Missile Defense Review to Call for Studies of Space-Based Interceptors

By Jon Harper
A Terminal High Altitude Area Defense (THAAD) interceptor is launched from the Pacific Spaceport Complex Alaska in Kodiak, Alaska, during Flight Test THAAD in 2017.

Photo: Missile Defense Agency

A highly anticipated Pentagon report will call for further studies of space-based missile defense systems, but does not commit to deploying them, a senior Trump administration official said Jan. 16.

President Donald Trump will visit the Pentagon Jan. 17 for the release of the U.S. missile defense review, according to administration officials. He is scheduled to deliver remarks at 11 a.m. eastern time. He is expected to be flanked by Vice President Mike Pence, National Security Adviser John Bolton, Acting Secretary of Defense Pat Shanahan, military brass and other VIPs. The long-awaited review was completed months ago but is only now being made public and delivered to Congress.

The study, which Trump ordered after he came into office, looks at existing and emerging threats and suggests ways to counter them, a senior administration official told reporters on condition of anonymity during a conference call.

A space-based layer of sensors for early warning, tracking and discrimination of enemy weapons post-launch is an area of keen interest, the official noted. “We see space as an area that's very important as far as advanced next-level capabilities.”

The review also focuses on directed energy systems — a technology that Pentagon leaders and the military services are ramping up investment in — and where they could be deployed, according to the official.

Additionally, it calls for further study of the potential for space-based kinetic interceptors and lasers, an idea which was floated by then-President Ronald Reagan in the 1980s and dubbed “Star Wars” by its critics. However, the review does not insist on fielding space-based weapons. No decision has been made to deploy those types of systems, the official said. The administration will first study the feasibility, operational effectiveness, cost-effectiveness and strategic implications of taking that step.

“If it makes sense [to field them] then a recommendation will emerge, and if it doesn't make sense … we'll have a different outcome,” the official added.

The previous missile defense review was released in 2010 during the Obama administration, when it was known as the ballistic missile defense review. The word “ballistic” was dropped from the new study because it also addresses other types of threats such as advanced cruise missiles and hypersonic weapons, the official noted.

“In the time in between [the two reviews], we've seen a really significant change to the threat environment,” the official said. “The missile defense review responds to an environment in which our potential adversaries have been rapidly developing and fielding a much more expanded range of new advanced offensive missiles.” Some of the missiles are capable of threatening the homeland, the official noted.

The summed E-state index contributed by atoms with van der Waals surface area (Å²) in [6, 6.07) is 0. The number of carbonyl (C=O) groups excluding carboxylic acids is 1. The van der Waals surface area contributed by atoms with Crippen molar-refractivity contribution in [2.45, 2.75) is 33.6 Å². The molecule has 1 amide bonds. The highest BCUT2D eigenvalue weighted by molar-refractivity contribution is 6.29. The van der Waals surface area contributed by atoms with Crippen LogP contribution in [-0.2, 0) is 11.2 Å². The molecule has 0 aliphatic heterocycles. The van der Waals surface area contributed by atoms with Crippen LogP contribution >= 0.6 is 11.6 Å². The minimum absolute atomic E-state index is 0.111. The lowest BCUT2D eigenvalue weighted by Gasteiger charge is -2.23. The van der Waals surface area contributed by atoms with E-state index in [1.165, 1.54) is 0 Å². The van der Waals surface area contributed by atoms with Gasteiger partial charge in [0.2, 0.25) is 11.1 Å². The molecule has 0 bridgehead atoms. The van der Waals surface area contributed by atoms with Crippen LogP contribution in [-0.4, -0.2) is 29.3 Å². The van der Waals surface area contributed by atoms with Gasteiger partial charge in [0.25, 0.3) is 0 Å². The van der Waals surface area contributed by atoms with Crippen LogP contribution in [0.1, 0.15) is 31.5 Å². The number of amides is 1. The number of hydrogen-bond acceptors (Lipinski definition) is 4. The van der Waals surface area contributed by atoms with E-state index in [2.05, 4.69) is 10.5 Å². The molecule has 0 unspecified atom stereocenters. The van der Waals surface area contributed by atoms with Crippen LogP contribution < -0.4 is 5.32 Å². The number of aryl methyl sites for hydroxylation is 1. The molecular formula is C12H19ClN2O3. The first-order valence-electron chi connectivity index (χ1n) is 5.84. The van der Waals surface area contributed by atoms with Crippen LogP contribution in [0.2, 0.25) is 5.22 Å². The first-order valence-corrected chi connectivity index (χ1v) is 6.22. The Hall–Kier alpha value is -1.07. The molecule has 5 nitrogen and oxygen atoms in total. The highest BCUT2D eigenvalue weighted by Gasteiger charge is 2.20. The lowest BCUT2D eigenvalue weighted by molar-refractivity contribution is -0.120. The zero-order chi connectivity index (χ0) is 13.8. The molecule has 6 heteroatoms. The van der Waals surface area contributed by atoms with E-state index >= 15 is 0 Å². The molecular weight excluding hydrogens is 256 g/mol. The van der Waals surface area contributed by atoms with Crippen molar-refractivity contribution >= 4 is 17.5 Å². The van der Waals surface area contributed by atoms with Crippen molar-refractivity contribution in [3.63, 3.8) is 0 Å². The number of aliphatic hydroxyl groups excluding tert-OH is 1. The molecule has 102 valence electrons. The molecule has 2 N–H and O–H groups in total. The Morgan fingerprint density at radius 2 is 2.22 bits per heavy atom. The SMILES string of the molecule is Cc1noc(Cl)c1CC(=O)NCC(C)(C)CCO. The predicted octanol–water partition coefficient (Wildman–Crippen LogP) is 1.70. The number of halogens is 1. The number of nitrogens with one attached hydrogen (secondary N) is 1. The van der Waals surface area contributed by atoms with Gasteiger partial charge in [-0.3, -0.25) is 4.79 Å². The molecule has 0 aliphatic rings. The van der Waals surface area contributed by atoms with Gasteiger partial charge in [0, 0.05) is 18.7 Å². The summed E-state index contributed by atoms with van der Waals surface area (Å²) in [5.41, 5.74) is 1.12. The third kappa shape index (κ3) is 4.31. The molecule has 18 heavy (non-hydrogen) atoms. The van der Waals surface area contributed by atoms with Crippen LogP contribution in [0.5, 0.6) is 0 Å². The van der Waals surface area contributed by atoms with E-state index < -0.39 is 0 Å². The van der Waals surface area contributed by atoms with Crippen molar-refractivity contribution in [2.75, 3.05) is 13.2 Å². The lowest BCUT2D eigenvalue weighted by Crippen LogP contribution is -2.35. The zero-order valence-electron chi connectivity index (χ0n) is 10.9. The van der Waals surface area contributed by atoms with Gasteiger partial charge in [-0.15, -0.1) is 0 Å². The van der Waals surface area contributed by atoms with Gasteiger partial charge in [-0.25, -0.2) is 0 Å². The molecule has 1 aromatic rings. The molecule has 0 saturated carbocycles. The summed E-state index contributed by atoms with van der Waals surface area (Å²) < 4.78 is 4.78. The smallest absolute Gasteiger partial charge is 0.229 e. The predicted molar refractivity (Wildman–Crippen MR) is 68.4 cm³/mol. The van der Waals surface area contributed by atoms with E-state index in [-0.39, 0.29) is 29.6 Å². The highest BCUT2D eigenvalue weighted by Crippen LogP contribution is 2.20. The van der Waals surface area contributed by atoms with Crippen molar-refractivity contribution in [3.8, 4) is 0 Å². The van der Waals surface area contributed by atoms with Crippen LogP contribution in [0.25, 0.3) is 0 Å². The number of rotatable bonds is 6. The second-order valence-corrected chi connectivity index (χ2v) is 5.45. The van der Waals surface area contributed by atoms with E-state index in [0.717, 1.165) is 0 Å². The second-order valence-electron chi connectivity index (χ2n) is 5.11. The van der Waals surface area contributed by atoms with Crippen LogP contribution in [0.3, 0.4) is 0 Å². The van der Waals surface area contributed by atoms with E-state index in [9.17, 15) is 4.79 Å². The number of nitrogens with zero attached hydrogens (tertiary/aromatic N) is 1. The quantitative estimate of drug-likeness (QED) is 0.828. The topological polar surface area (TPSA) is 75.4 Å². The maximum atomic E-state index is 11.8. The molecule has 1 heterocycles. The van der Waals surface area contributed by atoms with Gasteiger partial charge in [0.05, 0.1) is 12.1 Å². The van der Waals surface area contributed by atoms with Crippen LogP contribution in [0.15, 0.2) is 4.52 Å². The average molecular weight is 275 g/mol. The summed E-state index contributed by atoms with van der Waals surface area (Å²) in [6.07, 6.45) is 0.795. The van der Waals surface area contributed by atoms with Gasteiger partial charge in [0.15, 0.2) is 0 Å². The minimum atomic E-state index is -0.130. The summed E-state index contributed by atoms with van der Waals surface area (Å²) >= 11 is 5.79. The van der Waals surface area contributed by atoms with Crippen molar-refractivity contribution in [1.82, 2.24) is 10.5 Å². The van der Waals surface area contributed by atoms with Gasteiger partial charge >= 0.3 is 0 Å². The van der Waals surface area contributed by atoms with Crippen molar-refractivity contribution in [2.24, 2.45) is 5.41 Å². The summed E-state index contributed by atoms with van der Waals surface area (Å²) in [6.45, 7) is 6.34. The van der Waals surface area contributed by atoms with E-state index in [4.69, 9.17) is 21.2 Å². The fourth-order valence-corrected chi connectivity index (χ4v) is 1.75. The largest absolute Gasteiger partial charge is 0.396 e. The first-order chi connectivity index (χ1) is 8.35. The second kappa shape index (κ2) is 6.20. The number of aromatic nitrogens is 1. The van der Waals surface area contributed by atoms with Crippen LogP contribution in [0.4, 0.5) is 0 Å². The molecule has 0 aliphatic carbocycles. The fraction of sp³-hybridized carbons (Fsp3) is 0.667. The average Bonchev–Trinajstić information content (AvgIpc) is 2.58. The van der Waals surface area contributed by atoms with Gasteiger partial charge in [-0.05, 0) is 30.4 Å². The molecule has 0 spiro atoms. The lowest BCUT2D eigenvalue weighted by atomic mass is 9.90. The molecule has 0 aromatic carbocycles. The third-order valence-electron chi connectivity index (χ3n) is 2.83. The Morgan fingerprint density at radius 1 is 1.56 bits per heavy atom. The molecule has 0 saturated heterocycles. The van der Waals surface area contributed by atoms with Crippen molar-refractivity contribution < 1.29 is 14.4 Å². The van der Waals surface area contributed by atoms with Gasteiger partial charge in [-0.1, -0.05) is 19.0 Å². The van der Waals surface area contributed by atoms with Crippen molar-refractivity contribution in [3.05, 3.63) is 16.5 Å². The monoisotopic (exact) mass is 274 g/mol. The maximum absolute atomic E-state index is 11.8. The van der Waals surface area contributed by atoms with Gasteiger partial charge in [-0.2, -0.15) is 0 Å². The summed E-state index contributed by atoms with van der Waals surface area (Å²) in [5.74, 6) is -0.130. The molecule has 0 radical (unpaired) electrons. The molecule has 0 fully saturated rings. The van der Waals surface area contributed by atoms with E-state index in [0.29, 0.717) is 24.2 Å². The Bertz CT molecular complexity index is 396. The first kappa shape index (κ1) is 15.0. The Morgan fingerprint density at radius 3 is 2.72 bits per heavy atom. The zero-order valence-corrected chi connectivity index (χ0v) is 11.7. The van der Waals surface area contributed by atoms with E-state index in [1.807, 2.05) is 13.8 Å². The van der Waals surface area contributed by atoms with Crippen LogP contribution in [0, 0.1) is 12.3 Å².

The document, which presents a new strategy for countering enemy capabilities, will be of high interest to members of industry who want to know what types of systems the Pentagon plans to buy.

The review will “set the path to strengthen our current missile defense capabilities, and … make the case for urgent investments into new and advanced missile defense concepts and capabilities that will help us meet this expanding offensive missile threat to our homeland, our forces abroad and our allies and partners,” the official said.

The Defense Department isn’t just looking to buy new missile defense systems. The study also proposes ways to beef up the current architecture to protect the homeland, deployed troops and the United States’ regional interests.

The review discusses “where we think we could add more to certain existing programs [and] where we can make incremental improvements to the existing capabilities,” the official said.

The study examines the possibility of establishing a third site in the United States to base ground-launched interceptors that could potentially shoot down an incoming Iranian missile, the official said. Interceptors designed to destroy intercontinental ballistic missiles from North Korea are currently deployed at Fort Greely, Alaska, and Vandenberg Air Force Base in California.

The review will be far-reaching and take a deep dive into all aspects missile defense, the official suggested.

“This is really a comprehensive look at our missile defense capabilities and programs and posture, both what we have today, what we would like to make improvements to, and then what are the next-generation programs we would like to invest in to get ahead and stay ahead of the threat,” the official added.

Topics: Defense Department, Missile Defense

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